Rather than liberating people from big banks and regulators, Bitcoin reproduces present inequalities, says Andrew Smart
Last year was the year that Bitcoin went mainstream. Everybody in San Francisco and Silicon Valley is talking about crypto. There’s Litecoin, Ethererum, Ripple, Monero, Bitcoin Gold and countless other “coins” that are built on top of the original Bitcoin technology. On the fringes of the tech world, murmurings of cryptocurrency have been going on for a long time. But like using PGP encryption to send emails and documents, cryptocurrency remained an obscure hobby for cybernerds, and of course drug dealers and human traffickers. The famous Silk Road anonymous online marketplace – where you could buy banned drugs and pretty much anything illegal – relied heavily on Bitcoin because it is untraceable and you don’t have to trust any third parties or even the person paying you: Bitcoin automates trust.
You have surely heard of Bitcoin mining. Mining Bitcoin is simply using your computer’s CPU to “mint” new Bitcoins to circulate. Mining a Bitcoin is the reward you (or rather your computer) gets for verifying other Bitcoin transactions. It does this by finding a “hash” code for the transactions – an unique identifying number. This is the same technique used for storing passwords, for example. But the reason it takes so much computing power is because your computer must use brute force guessing until it reaches a hash number that is less than or equal to the target hash number. Once it does that, the unique hash number associated with the Bitcoin transaction is added to the end of the ledger, or Blockchain.
In exactly the same way that computer processors in distributed systems trust each other using consensus voting, Bitcoin software uses a distributed ledger. When you get the Bitcoin software, your computer becomes a node in the Bitcoin system. Every transaction using Bitcoin gets recorded and copied to your computer, and your computer approves the transactions by agreeing that they’re real. This agreement from your computer gets broadcast to the rest of the Bitcoin network, and each node records this agreement. Thus, you can imagine Bitcoin as millions of people each having a paper accounting ledger on their desks that magically updates itself every time a transaction takes place. The transactions are anonymous with regards to the identity of the people participating in them, but each Bitcoin is unique and each time it is exchanged the ledger records it with a unique number. This is what is known as the Blockchain.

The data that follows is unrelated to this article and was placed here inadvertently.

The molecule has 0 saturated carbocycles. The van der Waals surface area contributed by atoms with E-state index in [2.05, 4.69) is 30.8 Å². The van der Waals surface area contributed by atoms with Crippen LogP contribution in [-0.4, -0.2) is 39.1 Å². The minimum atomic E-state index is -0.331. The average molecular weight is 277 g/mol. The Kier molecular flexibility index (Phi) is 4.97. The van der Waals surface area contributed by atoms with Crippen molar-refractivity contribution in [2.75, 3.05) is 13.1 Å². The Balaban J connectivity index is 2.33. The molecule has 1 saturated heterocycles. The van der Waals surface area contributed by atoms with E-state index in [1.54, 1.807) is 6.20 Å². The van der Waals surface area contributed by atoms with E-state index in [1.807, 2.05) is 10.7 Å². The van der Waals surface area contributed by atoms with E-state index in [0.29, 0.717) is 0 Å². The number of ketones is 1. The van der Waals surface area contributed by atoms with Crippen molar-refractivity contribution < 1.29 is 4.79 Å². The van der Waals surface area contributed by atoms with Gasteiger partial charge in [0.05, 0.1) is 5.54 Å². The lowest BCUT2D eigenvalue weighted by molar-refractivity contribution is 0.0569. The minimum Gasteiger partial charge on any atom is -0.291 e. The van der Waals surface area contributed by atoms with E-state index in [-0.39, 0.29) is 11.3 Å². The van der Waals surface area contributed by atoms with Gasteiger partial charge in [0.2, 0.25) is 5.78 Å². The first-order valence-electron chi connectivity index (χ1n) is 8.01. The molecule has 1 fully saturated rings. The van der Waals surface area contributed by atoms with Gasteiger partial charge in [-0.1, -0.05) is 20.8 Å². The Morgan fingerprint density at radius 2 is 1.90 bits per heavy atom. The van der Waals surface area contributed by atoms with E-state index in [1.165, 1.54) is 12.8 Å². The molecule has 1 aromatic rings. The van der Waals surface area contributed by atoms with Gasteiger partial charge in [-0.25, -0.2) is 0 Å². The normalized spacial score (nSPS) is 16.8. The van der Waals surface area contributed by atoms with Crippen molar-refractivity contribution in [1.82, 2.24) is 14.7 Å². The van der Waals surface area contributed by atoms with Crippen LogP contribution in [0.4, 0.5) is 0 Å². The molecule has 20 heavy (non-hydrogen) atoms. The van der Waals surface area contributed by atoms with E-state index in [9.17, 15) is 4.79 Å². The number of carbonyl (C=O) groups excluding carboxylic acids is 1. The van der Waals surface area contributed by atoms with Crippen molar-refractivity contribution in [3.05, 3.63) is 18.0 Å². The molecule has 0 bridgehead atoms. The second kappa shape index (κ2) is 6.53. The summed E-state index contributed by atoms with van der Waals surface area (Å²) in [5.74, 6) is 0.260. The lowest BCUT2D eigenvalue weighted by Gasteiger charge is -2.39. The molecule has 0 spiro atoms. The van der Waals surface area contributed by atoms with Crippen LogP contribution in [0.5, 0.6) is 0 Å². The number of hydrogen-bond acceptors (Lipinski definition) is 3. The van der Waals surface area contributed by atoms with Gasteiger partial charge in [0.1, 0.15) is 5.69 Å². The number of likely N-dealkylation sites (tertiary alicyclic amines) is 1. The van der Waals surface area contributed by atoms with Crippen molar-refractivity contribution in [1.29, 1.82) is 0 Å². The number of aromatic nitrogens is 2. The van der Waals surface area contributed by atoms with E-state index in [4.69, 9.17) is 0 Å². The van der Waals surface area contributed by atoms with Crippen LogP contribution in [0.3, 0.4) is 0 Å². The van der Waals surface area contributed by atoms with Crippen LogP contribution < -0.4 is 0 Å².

Just like with other types of money, elite institutions and people are attempting to hoard as much Bitcoin as possible
The utopian promise of Bitcoin is that it would eliminate the need for banks, government institutions, or even money itself, because trust and exchange are entirely automated and encoded in the distributed ledger. This has naturally attracted many so-called libertarians to the Bitcoin world who also happen to share many of the uglier aspects of libertarian ideology. David Golumbia, author of The Politics of Bitcoin: Software as Right-Wing Extremism: “What concerns me about Bitcoin is how it contributes to the spread of deeply right-wing ideas in economics and political philosophy without those right-wing associations being made at all explicit.” Indeed, Bitcoin may be the ultimate incarnation of an Ayn Rand society horror, where each atomised individual lives and dies by software. But there are those on the Left who also embrace Bitcoin’s seemingly liberating promise from the intrusiveness and scamming of banks, and the invasive government institutions who wish to survey our every move. However, it seems that, just like with other types of money, elite institutions and people are attempting to hoard as much Bitcoin as possible. And thus Bitcoin seems poised to simply reproduce or even exacerbate the vast inequalities already present, not liberate the little people from the fetters of government currency, big banks and regulators.
And whether Bitcoin is truly bulletproof from hacking is controversial. Several famous hacks of different exchanges have occurred and there are still many deep security issues with the automated trust systems. And for Bitcoin to gain wide acceptance as a medium of exchange it must make the arcane technical knowledge required to even understand what a Bitcoin is, simple and accessible to a broad audience. However, in a generation we might all be zapping each other, Bitcoins from our phones rather than our credit cards, and for all intents and purposes this might not feel all that different. The question will be as always, who controls the levers? Who has hoarded the most? These are not technological questions but social and political ones. There may be no technical solution to capitalism.
This piece appeared in Idler 59, March/April 2018. Buy a copy here.